Lamb concludes this chapter, as he does each chapter in the book, by turning to the NT and showing how Jesus also acts in this way (having finished the book already, I am well aware that Lamb is trying to “reconcile”–his word–YHWH and Jesus, though I wonder in which direction the reconciling is actually aimed at some places). He cites Mark 14:3-9, the woman who anoints Jesus in the house. While somewhat ancillary to Lamb’s overall purposes in this small section of the chapter, I have always wondered about Jesus’ tone and timber of voice when hesays “Leave her alone. Why do you trouble her?” In undergrad the final project for my class on the life and teachings of Jesus involved groups staging, memorizing, and performing a particular gospel in its entirety. Every decision–from clothing to facial expression to tone of voice became important matters of interpretation. We opted to portray Jesus–I was playing Jesus at the time!–as literally screaming these words, perhaps matching his anger with the infamous Temple tantrum that gets him killed in each gospel save for John. And so I have always wondered why one presumes Jesus is here wearing tye-dye and singing kum-ba-yah. I’m convinced Jesus rose his voice and got plenty angry at several points. I’m also fairly certain this is one of them). All that to say, the example Lamb offers has more interpretive issues to address than what this small portion of the book does.

In light of this discussion, Lamb advocates three measures for the contemporary life of faith (and these are quite often of tremendous value; Lamb has not only discussed the relevant issues but also gives practical and real life advice for implementing them within contemporary concrete communities of faith): 1) affirm women are made in the image of God and thus listen to and learn from them; 2) follow YHWH and Jesus’ examples and affirm women whenever possible; 3) talk and write about sexism. This final point is especially important, I think, within the academic community, where the issue is still a real problem in some sectors.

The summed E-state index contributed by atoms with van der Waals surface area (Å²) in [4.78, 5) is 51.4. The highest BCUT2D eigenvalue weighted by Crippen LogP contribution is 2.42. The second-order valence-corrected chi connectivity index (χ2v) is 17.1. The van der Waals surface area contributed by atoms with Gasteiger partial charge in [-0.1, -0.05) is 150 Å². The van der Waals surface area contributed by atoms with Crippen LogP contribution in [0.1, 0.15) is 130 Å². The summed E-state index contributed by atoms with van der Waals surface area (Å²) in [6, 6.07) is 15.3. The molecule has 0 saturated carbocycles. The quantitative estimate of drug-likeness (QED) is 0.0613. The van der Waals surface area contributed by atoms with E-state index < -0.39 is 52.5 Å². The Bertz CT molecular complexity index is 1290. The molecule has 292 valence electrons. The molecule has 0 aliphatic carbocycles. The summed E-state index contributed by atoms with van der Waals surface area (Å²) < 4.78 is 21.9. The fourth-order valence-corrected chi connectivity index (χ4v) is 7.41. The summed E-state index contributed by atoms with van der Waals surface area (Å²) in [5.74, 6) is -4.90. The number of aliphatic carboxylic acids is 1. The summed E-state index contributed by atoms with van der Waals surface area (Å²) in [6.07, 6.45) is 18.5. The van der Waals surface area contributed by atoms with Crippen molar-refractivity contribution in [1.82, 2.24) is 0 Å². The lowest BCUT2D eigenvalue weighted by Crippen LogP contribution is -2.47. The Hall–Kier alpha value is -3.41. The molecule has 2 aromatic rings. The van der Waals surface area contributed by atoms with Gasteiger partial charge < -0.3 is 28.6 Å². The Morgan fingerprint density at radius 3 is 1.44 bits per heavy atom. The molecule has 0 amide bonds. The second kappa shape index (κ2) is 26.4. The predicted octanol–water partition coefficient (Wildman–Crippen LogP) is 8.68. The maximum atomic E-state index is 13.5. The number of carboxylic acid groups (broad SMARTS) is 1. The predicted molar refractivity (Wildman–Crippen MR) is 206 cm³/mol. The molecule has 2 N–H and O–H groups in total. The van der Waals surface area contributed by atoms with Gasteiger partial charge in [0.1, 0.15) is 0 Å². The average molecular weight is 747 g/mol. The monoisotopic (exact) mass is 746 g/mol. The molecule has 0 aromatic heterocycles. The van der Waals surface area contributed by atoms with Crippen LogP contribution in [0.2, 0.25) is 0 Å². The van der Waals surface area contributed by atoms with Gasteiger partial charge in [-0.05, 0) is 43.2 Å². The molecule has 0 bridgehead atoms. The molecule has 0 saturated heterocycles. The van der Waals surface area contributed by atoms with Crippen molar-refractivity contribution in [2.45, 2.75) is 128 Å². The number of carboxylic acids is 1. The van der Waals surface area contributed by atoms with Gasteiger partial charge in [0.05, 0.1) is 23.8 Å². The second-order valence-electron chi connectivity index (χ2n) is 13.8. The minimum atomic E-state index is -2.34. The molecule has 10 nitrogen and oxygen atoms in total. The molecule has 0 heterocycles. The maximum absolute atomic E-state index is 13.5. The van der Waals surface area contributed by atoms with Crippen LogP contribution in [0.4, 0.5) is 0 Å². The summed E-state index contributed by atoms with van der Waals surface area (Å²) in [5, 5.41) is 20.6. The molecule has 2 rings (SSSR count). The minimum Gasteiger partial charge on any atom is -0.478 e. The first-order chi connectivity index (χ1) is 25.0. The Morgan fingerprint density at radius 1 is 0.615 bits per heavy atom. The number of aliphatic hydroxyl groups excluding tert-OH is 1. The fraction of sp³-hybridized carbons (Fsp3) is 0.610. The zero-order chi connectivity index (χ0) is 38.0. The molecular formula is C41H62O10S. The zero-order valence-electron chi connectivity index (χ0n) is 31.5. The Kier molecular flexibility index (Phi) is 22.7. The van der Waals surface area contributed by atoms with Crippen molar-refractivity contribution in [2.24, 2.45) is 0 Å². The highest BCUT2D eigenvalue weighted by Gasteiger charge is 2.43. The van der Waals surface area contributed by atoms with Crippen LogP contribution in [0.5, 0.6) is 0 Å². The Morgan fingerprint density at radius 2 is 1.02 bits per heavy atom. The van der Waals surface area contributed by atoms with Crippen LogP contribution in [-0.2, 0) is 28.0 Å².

Lamb has done a commendable job of stressing how YHWH is not sexist. But this is only a part of the picture, and his overarching argument for the book that when God “behaves badly” it is highly purposive, seems troubling here (as I think it is elsewhere, mind you).

And so, if asked, is God “Sexist or Affirming,” I respond simply . . . YES.


5 thoughts on “Blogging Lamb, God Behaving Badly – 3. Sexist or Affirming?

  1. Thom Stark says:

    This seems like a whitewash, and although his treatment of Genesis 1-3 is still problematic, even more problematic is the decision to focus primarily here. There are countless texts which give divine-endorsement of patriarchy and at times even misogyny.

    Also, legends such as those revolving around Deborah et al. are important but irrelevant. The question isn’t whether there were strong women; the question is what the legal material says about how women should be treated in Israel. The legal material is supposed to me the most directly divinely inspired, whereas the legends of Deborah and others are popular tales. Here we have institutional religion versus popular religion.

    • John Anderson says:

      Thom, fine thoughts. But I would press your second paragraph a bit more. You say “the question isn’t whether there were strong women” (and are right in doing so), but I would have ended this sentence by saying something like ‘what matters is that there are women are not portrayed as such.’ This seems to be a famous apologetic strategy. “Oh, you think X is a problem? Well look at how cool Y is. Yep, presto chango, bye bye X.” Or, in a more scholarly vernacular, just because there are amazingly strong women does not mean the Bible and/or God is/are not, at some points, sexist. Lamb hasn’t eliminated the problem; he’s just diverted the reader’s attention from it.